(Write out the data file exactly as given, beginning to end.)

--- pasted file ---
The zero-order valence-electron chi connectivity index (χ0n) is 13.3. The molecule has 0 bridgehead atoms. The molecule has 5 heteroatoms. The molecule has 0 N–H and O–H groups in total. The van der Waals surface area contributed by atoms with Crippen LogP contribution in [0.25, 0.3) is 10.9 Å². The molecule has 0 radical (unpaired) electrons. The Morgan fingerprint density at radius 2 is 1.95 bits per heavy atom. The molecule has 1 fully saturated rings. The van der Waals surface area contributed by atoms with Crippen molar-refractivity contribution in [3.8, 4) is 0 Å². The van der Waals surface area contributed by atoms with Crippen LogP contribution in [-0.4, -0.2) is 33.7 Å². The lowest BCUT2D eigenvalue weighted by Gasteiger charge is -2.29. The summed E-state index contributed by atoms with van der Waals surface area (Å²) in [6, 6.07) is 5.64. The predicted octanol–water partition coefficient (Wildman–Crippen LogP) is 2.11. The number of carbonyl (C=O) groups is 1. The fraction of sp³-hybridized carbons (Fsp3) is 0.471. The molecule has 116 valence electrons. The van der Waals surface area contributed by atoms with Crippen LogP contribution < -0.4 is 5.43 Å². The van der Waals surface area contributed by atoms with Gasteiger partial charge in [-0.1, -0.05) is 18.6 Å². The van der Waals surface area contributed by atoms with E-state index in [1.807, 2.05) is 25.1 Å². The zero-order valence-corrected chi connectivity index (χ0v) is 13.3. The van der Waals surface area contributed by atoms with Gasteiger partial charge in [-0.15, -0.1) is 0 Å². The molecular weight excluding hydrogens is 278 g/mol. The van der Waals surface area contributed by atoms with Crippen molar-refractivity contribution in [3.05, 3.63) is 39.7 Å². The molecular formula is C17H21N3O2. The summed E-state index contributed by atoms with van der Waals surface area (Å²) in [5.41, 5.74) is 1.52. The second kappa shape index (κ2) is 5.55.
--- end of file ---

The zero-order valence-electron chi connectivity index (χ0n) is 13.3. The molecule has 0 bridgehead atoms. The molecule has 5 heteroatoms. The molecule has 0 N–H and O–H groups in total. The van der Waals surface area contributed by atoms with Crippen LogP contribution in [0.25, 0.3) is 10.9 Å². The molecule has 0 radical (unpaired) electrons. The Morgan fingerprint density at radius 2 is 1.95 bits per heavy atom. The molecule has 1 fully saturated rings. The van der Waals surface area contributed by atoms with Crippen molar-refractivity contribution in [3.8, 4) is 0 Å². The van der Waals surface area contributed by atoms with Crippen LogP contribution in [-0.4, -0.2) is 33.7 Å². The lowest BCUT2D eigenvalue weighted by Gasteiger charge is -2.29. The summed E-state index contributed by atoms with van der Waals surface area (Å²) in [6, 6.07) is 5.64. The predicted octanol–water partition coefficient (Wildman–Crippen LogP) is 2.11. The number of carbonyl (C=O) groups is 1. The fraction of sp³-hybridized carbons (Fsp3) is 0.471. The molecule has 116 valence electrons. The van der Waals surface area contributed by atoms with Crippen LogP contribution < -0.4 is 5.43 Å². The van der Waals surface area contributed by atoms with Gasteiger partial charge in [-0.1, -0.05) is 18.6 Å². The van der Waals surface area contributed by atoms with E-state index in [1.807, 2.05) is 25.1 Å². The zero-order valence-corrected chi connectivity index (χ0v) is 13.3. The van der Waals surface area contributed by atoms with Gasteiger partial charge in [-0.15, -0.1) is 0 Å². The molecular weight excluding hydrogens is 278 g/mol. The van der Waals surface area contributed by atoms with Crippen molar-refractivity contribution in [3.05, 3.63) is 39.7 Å². The molecular formula is C17H21N3O2. The summed E-state index contributed by atoms with van der Waals surface area (Å²) in [5.41, 5.74) is 1.52. The second kappa shape index (κ2) is 5.55.